Bacterial Photography

Bacterial photography is performed using a genetically modified organism which has been engineered to see light and respond by changing color. When millions of these bacteria are spread over a surface, they will imitate any image you shine on them, capturing a bacterial photograph. This is a groundbreaking demonstration of our ability to engineer nature to perform a distributed computation in response to the environment, and a striking example of what the future holds in the exciting new field of synthetic biology. To learn more about Bacterial Photography please skip to the Scientific Background section.

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The Bactograph

We have created a K12 kit which contains everything needed for a science class to create their own bacterial photographs. Teachers familiar with bacterial transformation kits will be at home executing our three day protocol. To create their bactograph film students mix the bacteria into specially formulated culture media, which they then cast into film by polymerizing the media via a temperature change. To take a picture students attach a hand drawn image to the film and incubate the bactograph. The next day students observe their own bacterial photographs and analyze their performance. To learn more about the protocol associated with this experiment please skip to the experiment section.

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Can I get a Bactograph Kit?

We are currently distributing our kit free of charge to high school classrooms, universities, and museums on a limited basis. If you are interested in using our kit please send an email to contact@bactograph.org. In your email include your class size, number of bactographs requested, shipping address and when you wish to receive the kit. The kit is stable for at least 2 weeks at 4°C. If you would like to keep up to date on our progress please send an email to mailinglist@bactograph.org. To date over 800 high school students have taken Bactographs, and over 175 teachers have tested our kits, and we are excited to share this science with as many people as possible.

The Bactograph Team

The Bactograph Kit is the brainchild of two researchers, Brian Landry and Ravi Sheth, who are a part of Jeff Tabor’s lab at Rice University. Jeff was part of the team which created the first bacterial photographs a decade ago, and has alway envisioned placing the experiment in the hands of young scientists. Brian is a graduate students in who is interested in creating genetically modified probiotic organisms which can address diseases such as diabetes from within the human gut. Ravi is an undergraduate who likes to pretend he is a graduate student. Together we have spent the last two years iteratively crafting a bacterial photography experiment so that it can be performed by high school students.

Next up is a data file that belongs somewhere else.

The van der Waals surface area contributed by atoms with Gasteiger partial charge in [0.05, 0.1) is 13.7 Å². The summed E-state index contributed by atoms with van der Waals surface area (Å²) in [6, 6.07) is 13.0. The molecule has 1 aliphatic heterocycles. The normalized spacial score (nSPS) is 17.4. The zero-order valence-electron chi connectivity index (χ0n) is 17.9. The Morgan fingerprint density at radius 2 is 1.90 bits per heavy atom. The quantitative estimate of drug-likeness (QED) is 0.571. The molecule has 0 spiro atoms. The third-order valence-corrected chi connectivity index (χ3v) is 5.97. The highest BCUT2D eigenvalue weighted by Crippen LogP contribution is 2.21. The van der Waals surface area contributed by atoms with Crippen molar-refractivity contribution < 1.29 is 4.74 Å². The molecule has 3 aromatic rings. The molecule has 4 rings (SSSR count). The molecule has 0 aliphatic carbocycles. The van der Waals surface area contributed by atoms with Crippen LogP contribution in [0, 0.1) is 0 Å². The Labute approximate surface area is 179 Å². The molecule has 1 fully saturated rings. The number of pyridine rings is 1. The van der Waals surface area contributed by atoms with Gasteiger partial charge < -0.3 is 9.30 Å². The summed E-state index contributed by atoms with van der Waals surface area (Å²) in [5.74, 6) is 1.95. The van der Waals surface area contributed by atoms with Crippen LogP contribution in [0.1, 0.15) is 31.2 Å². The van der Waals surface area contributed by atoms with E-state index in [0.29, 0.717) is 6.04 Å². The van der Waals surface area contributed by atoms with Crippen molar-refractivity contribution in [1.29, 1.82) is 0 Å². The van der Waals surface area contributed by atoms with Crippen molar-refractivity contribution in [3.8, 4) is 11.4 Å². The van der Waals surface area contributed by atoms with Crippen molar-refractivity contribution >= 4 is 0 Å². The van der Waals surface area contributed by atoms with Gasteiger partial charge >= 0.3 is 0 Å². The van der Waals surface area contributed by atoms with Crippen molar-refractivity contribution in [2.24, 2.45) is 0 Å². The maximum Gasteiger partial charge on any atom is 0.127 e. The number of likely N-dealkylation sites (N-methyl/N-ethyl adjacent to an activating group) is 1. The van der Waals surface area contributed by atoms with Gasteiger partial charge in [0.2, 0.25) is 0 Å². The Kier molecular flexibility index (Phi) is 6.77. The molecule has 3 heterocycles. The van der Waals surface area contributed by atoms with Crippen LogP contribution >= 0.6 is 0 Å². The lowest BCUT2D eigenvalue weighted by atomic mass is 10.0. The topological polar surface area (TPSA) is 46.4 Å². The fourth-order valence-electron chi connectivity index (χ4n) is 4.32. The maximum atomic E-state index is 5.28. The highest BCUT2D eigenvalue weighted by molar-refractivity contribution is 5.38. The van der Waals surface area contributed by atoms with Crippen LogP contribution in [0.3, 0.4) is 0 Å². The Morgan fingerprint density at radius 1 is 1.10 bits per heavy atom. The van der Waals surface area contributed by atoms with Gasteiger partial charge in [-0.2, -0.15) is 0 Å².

We hope to continue expanding the impact of this kit and are interested in any feedback you may have. Our current research and free distribution has been funded through a NSF research experience and mentoring program (grant EFRI-1137266), but if you are interested in funding future work on this educational project please let us know. Furthermore, we would be interested in hearing anyone who has knowledge about the legal requirements for expanded distribution of these kits beyond the controlled school and university environment, so if you have specific knowledge in this area please send us an email. We can be reached at contact@bactograph.org. We are excited at the success we have had with the Bactograph Kit and want to share bacterial photography with as many people as possible.

Jeff Tabor

Jeff Tabor

Brian Landry

Brian Landry

Ravi Sheth

Ravi Sheth

NSF Logo

National Science Foundation


The Bactograph Challenge

Over the summer of 2014 the Bactograph team had a blast hosting four underrepresented undergraduates and one high school teacher in our lab for the Bactograph challenge. We challenged each of the participants to improve one portion of the kit using an iterative design process. Many aspects of the kit and teaching resources you see in this website are the result of their hard work. They also ran two teacher workshops to demonstrate their achievements to over 50 high school teachers. This work was part of the National Science Foundation’s Research and Mentoring Experience program. Crystal, Kat, and Nikitha have since continued in our lab providing help with the Bactograph kit.

Bactograph Challenge

Nikitha Cherayil, Kat Sofjan, Crystal Lin, and Nico Medellin